Monday, April 2, 2012

Employment Outcomes II: What We Know About School-Funded Temporary “Bridge” Positions At First-Tier Law Schools =The Faculty Lounge

The Faculty Lounge: Employment Outcomes II: What We Know About School-Funded Temporary “Bridge” Positions At First-Tier Law Schools:

Bernard Burk (above) takes a look at  the boost that law schools give to their grads employment rates by giving them post-graduate fellowships or stipends.  Because those are counted in the US News 9 month post-grad employment rates, it is a case of how true numbers can mislead, as Brian Tamanaha puts it.  
One of the consequences of the student debt burden is that the consequences of not having a job as a lawyer are great.  Schools do all they can to help.  Many students work for modestly paid fellowships after graduation.  That saves students from blank spaces on their resumes and gives them useful experience.  But they can't pay any loans on these modest stipends.  It also helps the school report a better number for the US News totem pole - which highlights employment rate 9 months after graduation.  Brian Tamanaha recently suggested that such jobs should be excluded from the 9 month reported employment rate.  I agree with that suggestion
When I graduated from law school I didn't know what I wanted to do, so while waiting for bar exam results I worked for a few months loading trucks at a big warehouse where friends of mine were left-wing union activists.  Frankly, nothing new for me.  I had grown up on tales of On the Irish Waterfront of Brooklyn, riding home from high school on the LIRR with my grandfather who worked on the President Street piers.  I had long gone to morning shape-ups for warehouse jobs during breaks.  The point is that I didn't need any money!  Because Rutgers Law School had cost me $1,000 for all three years!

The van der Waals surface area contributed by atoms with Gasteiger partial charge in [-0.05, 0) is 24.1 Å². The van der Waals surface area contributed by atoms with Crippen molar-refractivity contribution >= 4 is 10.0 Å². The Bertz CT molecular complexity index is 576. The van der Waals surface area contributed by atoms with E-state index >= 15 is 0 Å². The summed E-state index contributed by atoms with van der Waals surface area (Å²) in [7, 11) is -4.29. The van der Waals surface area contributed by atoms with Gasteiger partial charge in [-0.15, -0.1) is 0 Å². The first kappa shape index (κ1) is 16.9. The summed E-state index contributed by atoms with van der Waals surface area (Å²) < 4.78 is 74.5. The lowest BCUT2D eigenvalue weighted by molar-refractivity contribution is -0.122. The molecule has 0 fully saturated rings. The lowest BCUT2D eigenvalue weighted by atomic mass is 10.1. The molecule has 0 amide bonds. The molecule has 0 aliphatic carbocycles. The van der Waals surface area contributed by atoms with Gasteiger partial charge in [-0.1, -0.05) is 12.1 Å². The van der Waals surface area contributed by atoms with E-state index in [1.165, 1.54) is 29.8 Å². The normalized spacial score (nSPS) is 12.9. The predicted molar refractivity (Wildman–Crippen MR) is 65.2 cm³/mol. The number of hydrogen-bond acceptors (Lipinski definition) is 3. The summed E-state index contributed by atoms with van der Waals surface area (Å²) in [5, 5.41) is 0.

When I got my "first job" - as a Business Rep at Actors Equity - reviewing contracts and handling grievance arbitrations (which did not require a JD) I made $13,500 - six times a full year's tuition at Boston College Law School!  Today that would take $250,000!
So is this all the fault of the Republicans?  NO.  Because Republicans like Nelson Rockefeller built the New York State University system!  It is the result of the politics of resentment which gained enormous fuel from the southern strategy of the Nixon years.  That campaign solidified the transformation of the Republican Party into the party of white male resentment, hostile to government spending on the social programs of the `War on Poverty'.  The hostility to such government spending became a general anti-tax philosophy which steadily restricted support for public universities, helping to drive the inflation of college tuition. - GWC

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